Amanda Throws Support Behind Safe HouseAmanda Oliver is passionate when talking about women who have become homeless because of family violence. Like many, she’s exasperated that women, who leave a violent home, often to protect their children, end up with nowhere to go. It’s one of the reasons she threw her support behind McAuley Care, the McAuley Community Services for Women’s safe house. The safe house provides secure and welcoming accommodation for women and their children. In the past year, McAuley Care supported 380 women and children.
“These women have a right to be kept safe and to have somewhere to go once they leave their homes. It must be so scary for a woman who makes the decision to leave, knowing that she will be financially lost in some cases. If she has no income and she just walks away, the road ahead is tough,” Amanda said. “So we need to ensure the safe house can keep running day and night, 365 days a year.”
Amanda’s commitment to the safe house is the reason she is working hard, as part of an enthusiastic committee, to stage McAuley Community Services for Women’s biggest fundraiser, the TwentyFour/7 Cocktail Party on Thursday 5 March 2015 at the stunning Federation Court – National Gallery of Victoria.
It’s Amanda’s second year on the committee and she promises a great night to all who attend. The cocktail party will feature delicious food by Peter Rowland Catering, fine wine and wonderful auction prizes, while raising more than $100,000 to keep open the doors of Victoria’s only around the clock safe house.
Amanda, the mother of teenage twin girls, agrees it’s difficult to imagine the trauma faced by families who live with violence, but a few years ago in her work in early childhood she became aware of an incident involving a family and it ‘broke her heart’. Subsequent media coverage and a deep understanding of the service provided at the safe house have galvanized her commitment to support women who face family violence.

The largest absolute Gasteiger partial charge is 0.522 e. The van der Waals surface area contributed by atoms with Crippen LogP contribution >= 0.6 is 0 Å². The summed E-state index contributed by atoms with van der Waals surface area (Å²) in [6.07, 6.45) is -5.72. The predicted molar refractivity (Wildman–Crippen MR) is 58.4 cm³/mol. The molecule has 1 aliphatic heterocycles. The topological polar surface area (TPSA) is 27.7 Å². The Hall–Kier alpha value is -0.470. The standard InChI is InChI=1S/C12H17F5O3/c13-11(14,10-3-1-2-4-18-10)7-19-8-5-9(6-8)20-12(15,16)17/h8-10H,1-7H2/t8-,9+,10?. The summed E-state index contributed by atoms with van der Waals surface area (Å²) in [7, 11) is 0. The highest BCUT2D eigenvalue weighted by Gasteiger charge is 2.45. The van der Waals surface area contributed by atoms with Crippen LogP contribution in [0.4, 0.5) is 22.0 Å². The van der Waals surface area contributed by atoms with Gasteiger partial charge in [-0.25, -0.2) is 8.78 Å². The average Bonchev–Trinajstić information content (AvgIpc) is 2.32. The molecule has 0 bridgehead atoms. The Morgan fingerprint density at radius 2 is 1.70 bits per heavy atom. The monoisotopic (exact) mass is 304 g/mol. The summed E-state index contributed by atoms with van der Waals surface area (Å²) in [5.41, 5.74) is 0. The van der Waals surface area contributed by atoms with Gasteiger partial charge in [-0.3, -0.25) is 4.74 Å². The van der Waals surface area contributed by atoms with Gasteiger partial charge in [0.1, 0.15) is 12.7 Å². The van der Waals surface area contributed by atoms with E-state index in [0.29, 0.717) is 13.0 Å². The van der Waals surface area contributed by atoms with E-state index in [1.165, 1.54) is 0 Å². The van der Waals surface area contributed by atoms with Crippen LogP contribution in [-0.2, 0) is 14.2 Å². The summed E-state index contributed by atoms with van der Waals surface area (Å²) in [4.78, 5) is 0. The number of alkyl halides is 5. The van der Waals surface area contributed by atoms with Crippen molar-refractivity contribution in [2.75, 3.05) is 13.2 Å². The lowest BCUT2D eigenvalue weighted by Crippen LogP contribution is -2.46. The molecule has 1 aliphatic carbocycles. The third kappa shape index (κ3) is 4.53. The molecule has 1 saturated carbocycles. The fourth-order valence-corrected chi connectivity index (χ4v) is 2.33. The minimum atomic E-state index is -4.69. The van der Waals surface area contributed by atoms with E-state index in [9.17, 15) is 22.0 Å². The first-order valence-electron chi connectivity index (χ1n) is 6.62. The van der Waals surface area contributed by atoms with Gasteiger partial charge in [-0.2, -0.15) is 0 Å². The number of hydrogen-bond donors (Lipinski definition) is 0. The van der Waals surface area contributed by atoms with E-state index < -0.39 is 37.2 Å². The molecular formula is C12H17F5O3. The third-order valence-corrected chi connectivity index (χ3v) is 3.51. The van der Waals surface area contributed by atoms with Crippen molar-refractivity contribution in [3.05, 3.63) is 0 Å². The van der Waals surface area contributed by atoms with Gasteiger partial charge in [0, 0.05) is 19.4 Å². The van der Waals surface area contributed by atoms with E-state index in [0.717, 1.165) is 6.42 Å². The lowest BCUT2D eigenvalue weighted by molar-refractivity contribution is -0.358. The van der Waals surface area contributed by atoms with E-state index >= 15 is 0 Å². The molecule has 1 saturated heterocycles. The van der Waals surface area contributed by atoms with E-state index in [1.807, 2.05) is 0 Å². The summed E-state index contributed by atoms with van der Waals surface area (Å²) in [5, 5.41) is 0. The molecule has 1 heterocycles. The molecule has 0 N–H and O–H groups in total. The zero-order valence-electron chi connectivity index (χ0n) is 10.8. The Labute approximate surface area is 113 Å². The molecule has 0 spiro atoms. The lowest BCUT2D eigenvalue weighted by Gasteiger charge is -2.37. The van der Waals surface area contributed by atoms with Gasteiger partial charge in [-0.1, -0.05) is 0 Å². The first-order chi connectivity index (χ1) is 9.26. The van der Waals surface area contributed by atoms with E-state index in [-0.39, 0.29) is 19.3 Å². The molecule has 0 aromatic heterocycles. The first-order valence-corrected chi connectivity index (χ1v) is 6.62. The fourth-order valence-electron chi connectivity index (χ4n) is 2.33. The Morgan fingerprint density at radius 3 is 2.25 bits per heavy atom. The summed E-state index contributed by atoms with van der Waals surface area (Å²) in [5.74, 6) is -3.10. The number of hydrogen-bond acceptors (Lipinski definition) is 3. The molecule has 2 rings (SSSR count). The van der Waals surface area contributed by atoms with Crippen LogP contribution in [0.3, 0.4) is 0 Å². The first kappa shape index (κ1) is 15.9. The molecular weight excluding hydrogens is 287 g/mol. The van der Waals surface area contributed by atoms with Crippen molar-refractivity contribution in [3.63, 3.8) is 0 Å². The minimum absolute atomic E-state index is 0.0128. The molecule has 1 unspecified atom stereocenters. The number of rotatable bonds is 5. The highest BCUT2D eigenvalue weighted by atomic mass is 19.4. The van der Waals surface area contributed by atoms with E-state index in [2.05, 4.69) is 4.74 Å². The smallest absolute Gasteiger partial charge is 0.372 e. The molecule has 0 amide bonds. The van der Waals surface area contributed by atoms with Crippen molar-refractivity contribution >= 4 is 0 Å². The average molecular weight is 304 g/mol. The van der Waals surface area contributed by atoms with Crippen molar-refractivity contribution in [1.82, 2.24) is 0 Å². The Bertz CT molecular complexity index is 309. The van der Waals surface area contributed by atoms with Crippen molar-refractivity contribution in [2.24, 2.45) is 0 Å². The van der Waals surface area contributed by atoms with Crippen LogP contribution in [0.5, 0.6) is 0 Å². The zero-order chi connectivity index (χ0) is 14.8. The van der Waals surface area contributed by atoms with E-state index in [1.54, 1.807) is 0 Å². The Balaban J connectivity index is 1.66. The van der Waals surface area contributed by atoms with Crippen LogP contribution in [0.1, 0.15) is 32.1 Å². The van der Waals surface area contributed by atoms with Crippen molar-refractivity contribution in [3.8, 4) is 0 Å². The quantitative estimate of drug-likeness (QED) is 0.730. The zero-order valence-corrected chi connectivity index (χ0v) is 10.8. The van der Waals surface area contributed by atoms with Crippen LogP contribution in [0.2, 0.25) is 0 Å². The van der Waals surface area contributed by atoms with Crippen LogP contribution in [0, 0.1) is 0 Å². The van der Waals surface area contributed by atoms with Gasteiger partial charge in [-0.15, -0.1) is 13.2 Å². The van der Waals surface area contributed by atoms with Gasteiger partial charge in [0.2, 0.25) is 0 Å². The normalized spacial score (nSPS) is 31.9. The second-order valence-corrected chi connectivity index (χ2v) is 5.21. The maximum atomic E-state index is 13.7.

“I think more and more people now understand family violence, but I don’t think people understand how big the problem is and the fact that families from all socio-economic backgrounds are affected. People used to think that family violence was a problem that affected a certain group of people. But most of us now know that this isn’t the case,” she said.
“I visited the safe house once and walking through there I couldn’t speak. It hit me what a rough road ahead faces the women who seek shelter and safety there.”
This year, of the 380 women and children McAuley Care supported, 128 were children, 65% were five years old or younger, 30% were primary school aged while only 5% were secondary school age. The majority of women were aged 20 to 44. Eighteen women were Aboriginal or Torres Strait Islander and 149 came from other countries. During the average stay of four to seven days, staff provided access to legal, financial and medical, housing and emotional advice and support.
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